Last week, the Rapid Response Coalition had more water distribution sites in west and South Jackson than the state. But since the coalition was relying entirely on volunteer manpower, the sites weren’t staffed as many hours of the day – leaving volunteers like Moore to cover multiple shifts.
After a fresh wave of cars passed, Moore sat on a cooler of Gatorade under a blue tent. The kids sat on the end of the 18-wheeler, kicking their legs in the air. They opened bags of Doritos, Funyuns and Hot Cheetos.
One driver, noticing how worn out Moore and the volunteers were, parked his car to the front of the line and hopped out, intending to help but not realizing he was blocking other cars from approaching.
“We’re trying to move the line, bro,” Moore said exasperatedly.
“Y’all need some help – I know y’all are tired,” the man replied. “I don’t mind helping.”
The national reporter asked John Knight, another volunteer at the site, about his work with Strong Arms; he said he wanted to do something for the community when he got out of prison. She asked why he had been in prison; Knight replied it was because he had a drug charge.
Once she walked away to interview another family, Moore scoffed and shook his head.
“Man, y’all just coming to get a story – we living this shit,” he said.
Moore thought it was ironic that journalists from across the country – who likely had never gone without water – now wanted to know what it was like. He recalled a situation earlier that week where a news crew asked if he and his peers would still be unloading water at prime time, something he found offensive.
“Like man, nobody give a f— about your story – these folks trying to get water,” he said. “If you ain’t living in this shit, you ain’t gonna understand it. You know what I’m saying? You on the outside looking in. If you ain’t never went without it, then you don’t know how it affects you.”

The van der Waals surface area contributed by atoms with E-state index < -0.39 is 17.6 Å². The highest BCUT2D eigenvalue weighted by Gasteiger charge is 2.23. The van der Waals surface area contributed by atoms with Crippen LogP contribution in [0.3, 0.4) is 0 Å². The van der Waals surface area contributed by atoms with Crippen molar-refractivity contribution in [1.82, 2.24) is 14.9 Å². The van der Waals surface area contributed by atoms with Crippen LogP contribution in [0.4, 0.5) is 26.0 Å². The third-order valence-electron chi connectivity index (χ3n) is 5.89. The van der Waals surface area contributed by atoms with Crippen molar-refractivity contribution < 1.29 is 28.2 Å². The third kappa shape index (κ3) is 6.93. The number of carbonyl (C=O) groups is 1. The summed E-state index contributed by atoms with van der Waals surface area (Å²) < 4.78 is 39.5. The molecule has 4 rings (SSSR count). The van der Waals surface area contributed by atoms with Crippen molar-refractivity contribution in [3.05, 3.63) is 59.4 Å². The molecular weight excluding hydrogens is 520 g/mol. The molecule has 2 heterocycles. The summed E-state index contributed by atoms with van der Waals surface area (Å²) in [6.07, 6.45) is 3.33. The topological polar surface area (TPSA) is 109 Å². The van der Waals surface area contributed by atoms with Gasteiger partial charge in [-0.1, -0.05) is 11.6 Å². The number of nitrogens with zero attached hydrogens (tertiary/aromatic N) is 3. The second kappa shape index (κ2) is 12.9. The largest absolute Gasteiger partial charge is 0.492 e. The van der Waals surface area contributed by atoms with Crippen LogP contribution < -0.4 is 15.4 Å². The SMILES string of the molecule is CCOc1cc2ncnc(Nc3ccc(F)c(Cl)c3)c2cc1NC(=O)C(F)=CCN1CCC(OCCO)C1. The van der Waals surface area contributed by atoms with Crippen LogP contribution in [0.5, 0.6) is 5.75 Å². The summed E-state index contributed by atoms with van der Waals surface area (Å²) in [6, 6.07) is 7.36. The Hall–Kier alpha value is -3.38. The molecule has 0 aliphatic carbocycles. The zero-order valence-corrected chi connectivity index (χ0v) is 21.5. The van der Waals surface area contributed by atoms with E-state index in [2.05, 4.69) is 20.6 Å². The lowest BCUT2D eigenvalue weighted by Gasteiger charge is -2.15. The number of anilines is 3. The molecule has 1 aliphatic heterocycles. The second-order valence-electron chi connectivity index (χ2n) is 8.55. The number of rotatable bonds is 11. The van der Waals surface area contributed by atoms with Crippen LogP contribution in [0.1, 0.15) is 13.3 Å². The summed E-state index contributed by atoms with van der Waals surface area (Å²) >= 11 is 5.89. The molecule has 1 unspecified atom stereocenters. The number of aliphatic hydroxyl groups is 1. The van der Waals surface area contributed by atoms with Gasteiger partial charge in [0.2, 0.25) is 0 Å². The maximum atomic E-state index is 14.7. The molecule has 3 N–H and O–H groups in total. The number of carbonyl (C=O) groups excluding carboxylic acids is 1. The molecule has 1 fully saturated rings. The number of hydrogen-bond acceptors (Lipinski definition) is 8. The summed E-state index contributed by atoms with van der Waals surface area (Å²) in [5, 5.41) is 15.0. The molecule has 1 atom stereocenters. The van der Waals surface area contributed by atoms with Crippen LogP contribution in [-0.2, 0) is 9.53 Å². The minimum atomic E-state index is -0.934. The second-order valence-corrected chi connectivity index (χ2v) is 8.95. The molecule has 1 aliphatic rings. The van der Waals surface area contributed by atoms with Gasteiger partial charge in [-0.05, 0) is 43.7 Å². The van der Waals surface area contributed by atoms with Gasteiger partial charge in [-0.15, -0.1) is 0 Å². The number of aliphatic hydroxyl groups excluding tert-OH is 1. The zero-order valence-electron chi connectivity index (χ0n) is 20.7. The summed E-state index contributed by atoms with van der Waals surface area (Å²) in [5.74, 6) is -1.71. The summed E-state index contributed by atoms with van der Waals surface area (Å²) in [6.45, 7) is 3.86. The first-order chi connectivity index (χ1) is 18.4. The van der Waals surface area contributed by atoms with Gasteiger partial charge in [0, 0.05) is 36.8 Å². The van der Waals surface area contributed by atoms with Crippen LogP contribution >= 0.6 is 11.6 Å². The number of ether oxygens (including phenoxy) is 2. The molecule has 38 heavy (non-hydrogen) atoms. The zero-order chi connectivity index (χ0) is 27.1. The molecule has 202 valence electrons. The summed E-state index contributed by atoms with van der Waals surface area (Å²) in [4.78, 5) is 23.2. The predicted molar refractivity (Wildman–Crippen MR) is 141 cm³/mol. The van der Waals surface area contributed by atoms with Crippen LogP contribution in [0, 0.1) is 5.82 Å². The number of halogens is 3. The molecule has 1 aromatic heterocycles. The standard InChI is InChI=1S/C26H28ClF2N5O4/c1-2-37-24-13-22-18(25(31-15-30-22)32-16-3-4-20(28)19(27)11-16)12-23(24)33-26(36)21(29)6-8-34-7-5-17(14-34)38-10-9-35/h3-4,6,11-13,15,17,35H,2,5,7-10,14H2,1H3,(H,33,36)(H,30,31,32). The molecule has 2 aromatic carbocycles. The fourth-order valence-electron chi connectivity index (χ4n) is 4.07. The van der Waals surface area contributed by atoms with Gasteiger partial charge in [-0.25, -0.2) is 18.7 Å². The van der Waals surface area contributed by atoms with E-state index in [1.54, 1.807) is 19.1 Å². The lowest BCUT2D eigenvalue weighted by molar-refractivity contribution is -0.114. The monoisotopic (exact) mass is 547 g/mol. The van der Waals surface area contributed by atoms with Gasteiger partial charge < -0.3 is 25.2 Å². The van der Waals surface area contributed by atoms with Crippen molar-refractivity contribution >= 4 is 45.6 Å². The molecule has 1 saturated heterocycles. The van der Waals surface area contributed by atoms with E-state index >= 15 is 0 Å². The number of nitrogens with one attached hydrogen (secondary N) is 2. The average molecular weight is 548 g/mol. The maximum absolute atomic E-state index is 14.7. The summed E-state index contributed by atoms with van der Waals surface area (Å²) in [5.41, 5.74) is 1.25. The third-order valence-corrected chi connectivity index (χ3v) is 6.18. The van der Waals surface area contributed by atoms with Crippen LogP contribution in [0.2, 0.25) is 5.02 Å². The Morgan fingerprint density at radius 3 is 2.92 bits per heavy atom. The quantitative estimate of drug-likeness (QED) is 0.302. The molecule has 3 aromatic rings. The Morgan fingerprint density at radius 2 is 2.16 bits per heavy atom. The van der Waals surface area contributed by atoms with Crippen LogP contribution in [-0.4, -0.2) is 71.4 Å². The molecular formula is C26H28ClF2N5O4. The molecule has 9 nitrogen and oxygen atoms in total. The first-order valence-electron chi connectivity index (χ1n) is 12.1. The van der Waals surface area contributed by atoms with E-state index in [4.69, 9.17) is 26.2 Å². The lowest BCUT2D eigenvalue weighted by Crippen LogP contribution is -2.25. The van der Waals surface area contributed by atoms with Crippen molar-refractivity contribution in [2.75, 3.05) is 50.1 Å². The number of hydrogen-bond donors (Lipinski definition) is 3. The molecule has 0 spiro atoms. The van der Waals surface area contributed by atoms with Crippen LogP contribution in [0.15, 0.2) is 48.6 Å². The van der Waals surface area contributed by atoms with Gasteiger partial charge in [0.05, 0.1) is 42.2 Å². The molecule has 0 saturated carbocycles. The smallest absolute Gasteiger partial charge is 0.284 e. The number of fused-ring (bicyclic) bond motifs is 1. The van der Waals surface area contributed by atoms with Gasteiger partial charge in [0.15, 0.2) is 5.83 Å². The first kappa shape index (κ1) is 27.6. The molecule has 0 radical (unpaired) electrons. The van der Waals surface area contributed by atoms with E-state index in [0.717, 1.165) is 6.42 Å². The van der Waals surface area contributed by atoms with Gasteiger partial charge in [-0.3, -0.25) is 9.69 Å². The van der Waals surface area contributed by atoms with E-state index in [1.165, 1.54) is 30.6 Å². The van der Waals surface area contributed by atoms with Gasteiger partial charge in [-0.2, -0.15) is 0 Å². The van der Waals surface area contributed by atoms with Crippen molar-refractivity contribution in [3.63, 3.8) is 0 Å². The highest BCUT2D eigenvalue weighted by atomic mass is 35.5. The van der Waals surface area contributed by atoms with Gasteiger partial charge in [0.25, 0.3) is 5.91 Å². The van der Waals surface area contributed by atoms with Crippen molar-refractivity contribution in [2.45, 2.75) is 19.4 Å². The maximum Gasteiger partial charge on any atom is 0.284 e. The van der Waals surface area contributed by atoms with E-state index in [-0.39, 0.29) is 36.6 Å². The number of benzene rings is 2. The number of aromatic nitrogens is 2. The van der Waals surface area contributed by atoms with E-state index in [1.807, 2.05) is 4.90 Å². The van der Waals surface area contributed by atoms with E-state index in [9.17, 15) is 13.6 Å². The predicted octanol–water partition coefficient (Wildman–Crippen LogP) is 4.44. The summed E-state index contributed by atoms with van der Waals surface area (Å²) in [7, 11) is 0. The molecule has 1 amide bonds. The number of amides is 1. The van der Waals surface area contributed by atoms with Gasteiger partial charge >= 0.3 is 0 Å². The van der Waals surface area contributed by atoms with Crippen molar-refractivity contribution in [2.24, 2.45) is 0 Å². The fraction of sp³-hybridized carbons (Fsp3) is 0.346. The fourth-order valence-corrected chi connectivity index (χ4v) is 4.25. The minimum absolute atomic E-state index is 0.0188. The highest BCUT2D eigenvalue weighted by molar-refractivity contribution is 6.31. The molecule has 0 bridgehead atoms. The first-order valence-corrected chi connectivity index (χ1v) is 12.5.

As the sun set and Moore got ready to close the site, he passed out $20 bills to the kids who had been helping. Jarvis started sliding water cases down the length of the 18-wheeler, rather than carrying them.
There was one positive element to the media attention, Moore and Jarvis agreed. Some of the kids who helped out that week were photographed by the New York Times. A national paper publishing the kids’ names would help them feel like they were repping South Jackson, Jarvis said, generating a sense of responsibility to the community that aligns with Strong Arms’ mission to interrupt the cycle of violence.
The kids were supposed to help pick up empty water bottles but instead started playing with a football, casting long, loping shadows over the blue tent. Moore and Jarvis were thoroughly exhausted. Knight sprawled on the ground where the stack of water had been, using his hat to block the sun.
A woman rode up in a golf cart.
“Y’all out of water?” she asked.
Moore, Jarvis and Knight didn’t move. They stared reluctantly at the pallets of water at the back of the truck, several feet away.
The little kids, football abandoned, jumped up inside the truck.